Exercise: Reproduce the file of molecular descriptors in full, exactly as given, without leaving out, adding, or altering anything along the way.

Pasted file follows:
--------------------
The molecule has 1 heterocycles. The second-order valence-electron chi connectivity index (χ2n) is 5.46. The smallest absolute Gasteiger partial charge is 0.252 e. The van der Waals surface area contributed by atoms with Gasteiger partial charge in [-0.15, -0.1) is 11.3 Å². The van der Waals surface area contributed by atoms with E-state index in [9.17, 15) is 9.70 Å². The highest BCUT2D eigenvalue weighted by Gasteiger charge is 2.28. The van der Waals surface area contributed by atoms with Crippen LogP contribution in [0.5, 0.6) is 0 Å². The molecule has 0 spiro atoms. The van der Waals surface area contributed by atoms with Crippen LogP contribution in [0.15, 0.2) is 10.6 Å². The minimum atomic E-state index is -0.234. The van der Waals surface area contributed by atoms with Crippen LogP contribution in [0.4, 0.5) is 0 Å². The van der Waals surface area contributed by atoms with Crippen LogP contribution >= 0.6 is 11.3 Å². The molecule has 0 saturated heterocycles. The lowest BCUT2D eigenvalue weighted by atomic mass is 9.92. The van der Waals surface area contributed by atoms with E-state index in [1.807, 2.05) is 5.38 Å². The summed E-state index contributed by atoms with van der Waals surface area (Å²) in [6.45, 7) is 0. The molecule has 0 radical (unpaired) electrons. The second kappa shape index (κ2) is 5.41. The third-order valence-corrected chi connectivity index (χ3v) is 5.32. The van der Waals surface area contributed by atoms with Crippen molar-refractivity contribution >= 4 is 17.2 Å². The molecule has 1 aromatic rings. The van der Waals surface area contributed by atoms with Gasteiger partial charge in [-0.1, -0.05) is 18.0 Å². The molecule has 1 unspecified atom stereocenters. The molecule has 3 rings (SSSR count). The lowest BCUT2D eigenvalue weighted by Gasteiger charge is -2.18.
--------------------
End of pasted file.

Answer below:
The molecule has 1 heterocycles. The second-order valence-electron chi connectivity index (χ2n) is 5.46. The smallest absolute Gasteiger partial charge is 0.252 e. The van der Waals surface area contributed by atoms with Gasteiger partial charge in [-0.15, -0.1) is 11.3 Å². The van der Waals surface area contributed by atoms with E-state index in [9.17, 15) is 9.70 Å². The highest BCUT2D eigenvalue weighted by Gasteiger charge is 2.28. The van der Waals surface area contributed by atoms with Crippen LogP contribution in [0.5, 0.6) is 0 Å². The molecule has 0 spiro atoms. The van der Waals surface area contributed by atoms with Crippen LogP contribution in [0.15, 0.2) is 10.6 Å². The minimum atomic E-state index is -0.234. The van der Waals surface area contributed by atoms with Crippen LogP contribution in [0.4, 0.5) is 0 Å². The van der Waals surface area contributed by atoms with Crippen LogP contribution >= 0.6 is 11.3 Å². The molecule has 0 saturated heterocycles. The lowest BCUT2D eigenvalue weighted by atomic mass is 9.92. The van der Waals surface area contributed by atoms with E-state index in [1.807, 2.05) is 5.38 Å². The summed E-state index contributed by atoms with van der Waals surface area (Å²) in [6.45, 7) is 0. The molecule has 0 radical (unpaired) electrons. The second kappa shape index (κ2) is 5.41. The third-order valence-corrected chi connectivity index (χ3v) is 5.32. The van der Waals surface area contributed by atoms with Crippen molar-refractivity contribution >= 4 is 17.2 Å². The molecule has 1 aromatic rings. The van der Waals surface area contributed by atoms with Gasteiger partial charge in [-0.1, -0.05) is 18.0 Å². The molecule has 1 unspecified atom stereocenters. The molecule has 3 rings (SSSR count). The lowest BCUT2D eigenvalue weighted by Gasteiger charge is -2.18.